I have the option to do either. So I alternate, some years I go for mega pass, other year I don't. Some years I travel, other years I stay close to home.
 

tball

Unzipped
Skier
SkiTalk Supporter
Joined
Nov 12, 2015
Posts
4,355
Location
Denver, CO
Anyone knows how much Ikon pays to partner resort per skier/day? Just curious.
IKON must be paying partner resorts a lot per scan. At least at Copper Mountain, since they priced their season pass almost at the IKON Base price (includes unlimited Copper).

IKON Base is $829, and a Copper Mountain season pass is $799! It's crazy how much they both have gone up.

One thing to note is the Copper Mountain season pass includes a free kid's pass, while the IKON Base gives you $100 off a child pass. So, Adult+Kid IKON is $1,028 while Adult+Kid Copper is $799.
 

fatbob

Not responding
Skier
Joined
Nov 12, 2015
Posts
6,216
IKON must be paying partner resorts a lot per scan. At least at Copper Mountain, since they priced their season pass almost at the IKON Base price (includes unlimited Copper).
Surely it's done on an algo based on scans per pass? Thus if a resort gets say 50+ scans on an individual (and nowhere else does) his allocable revenue (being price less Alterra central pot) goes all to that resort, if he does 25 each of 2 places they get 50% each. Guess there may be factors where certain partner resorts get a lower or higher multiplier based on their negotiated value to the network (like 1.1 or 0.9). The other unknown would be the day revenue caps : pretty sure Ikon won't be giving all allocable revenue to a resort where the passholder busts out for the season at one day.

I'm not sure it follows that Copper are getting $799 from Ikon, they are just pricing their season pass up to just below Ikon level e.g. even if they max out at $700 from an Ikon base pass skier who skis exclusively at Copper that doesn't mean it's better to sell their pass at $710.
 

Jim Kenney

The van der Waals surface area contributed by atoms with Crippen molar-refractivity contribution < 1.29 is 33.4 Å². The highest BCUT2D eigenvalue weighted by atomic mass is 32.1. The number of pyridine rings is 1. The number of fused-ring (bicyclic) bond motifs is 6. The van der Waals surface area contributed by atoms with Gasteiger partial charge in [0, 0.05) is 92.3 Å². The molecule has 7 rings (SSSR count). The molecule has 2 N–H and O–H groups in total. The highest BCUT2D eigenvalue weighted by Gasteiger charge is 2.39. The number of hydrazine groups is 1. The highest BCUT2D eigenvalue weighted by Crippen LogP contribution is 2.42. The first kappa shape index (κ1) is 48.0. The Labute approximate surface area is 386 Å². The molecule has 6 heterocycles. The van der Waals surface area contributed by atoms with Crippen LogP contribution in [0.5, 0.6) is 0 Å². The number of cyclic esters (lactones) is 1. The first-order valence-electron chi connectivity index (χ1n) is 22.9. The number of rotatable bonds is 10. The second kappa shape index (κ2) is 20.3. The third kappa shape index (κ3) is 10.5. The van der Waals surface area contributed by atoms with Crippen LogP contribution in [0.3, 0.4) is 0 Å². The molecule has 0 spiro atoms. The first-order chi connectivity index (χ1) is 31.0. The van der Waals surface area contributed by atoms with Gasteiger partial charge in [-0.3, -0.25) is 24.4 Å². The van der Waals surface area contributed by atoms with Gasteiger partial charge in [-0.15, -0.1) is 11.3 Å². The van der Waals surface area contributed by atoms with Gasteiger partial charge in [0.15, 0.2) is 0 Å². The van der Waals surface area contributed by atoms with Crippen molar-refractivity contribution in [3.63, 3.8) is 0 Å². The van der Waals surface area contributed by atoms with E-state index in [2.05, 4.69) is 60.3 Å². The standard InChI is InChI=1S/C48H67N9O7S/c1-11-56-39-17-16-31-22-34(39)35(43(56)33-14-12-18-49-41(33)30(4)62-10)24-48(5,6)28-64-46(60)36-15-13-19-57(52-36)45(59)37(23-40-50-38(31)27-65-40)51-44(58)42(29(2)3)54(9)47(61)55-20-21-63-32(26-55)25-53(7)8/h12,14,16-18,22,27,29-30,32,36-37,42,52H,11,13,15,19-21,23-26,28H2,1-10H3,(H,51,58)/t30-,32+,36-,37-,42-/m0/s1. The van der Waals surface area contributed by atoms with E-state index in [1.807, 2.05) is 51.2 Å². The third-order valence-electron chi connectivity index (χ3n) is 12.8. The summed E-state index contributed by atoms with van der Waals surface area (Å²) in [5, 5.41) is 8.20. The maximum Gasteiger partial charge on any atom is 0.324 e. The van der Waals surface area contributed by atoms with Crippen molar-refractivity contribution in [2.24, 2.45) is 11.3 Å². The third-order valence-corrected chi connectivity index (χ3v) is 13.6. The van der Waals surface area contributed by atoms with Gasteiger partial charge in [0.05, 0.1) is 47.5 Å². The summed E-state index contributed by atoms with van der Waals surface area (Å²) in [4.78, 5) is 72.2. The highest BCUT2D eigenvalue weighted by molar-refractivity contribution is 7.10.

Travel Correspondent
Team Gathermeister
Contributor
Joined
Nov 27, 2015
Posts
3,513
Location
VA
IKON must be paying partner resorts a lot per scan. At least at Copper Mountain, since they priced their season pass almost at the IKON Base price (includes unlimited Copper).

IKON Base is $829, and a Copper Mountain season pass is $799! It's crazy how much they both have gone up.

One thing to note is the Copper Mountain season pass includes a free kid's pass, while the IKON Base gives you $100 off a child pass. So, Adult+Kid IKON is $1,028 while Adult+Kid Copper is $799.
A Solitude person told me that one of the reasons Solitude (alterra owned) plans to stay open well into May this year (besides the deep snowpack) is that because once it closes Alterra must pay something like $100 for every person that goes to Snowbird (ikon partner but not alterra owned) instead of skiing at Solitude.
 

Pat AKA mustski

I can keep a Secret
Ski Diva Tester
SkiTalk Supporter
Joined
Nov 15, 2015
Posts
4,757
Location
Big Bear, California
I would assume the partner resorts get a hefty payday and that is why the base+ for kids costs so darn much. I still don’t see the point in the base+ vs the full ikon. It’s too small a difference in cost to make it a viable choice.
 

Sponsor

Staff online

Top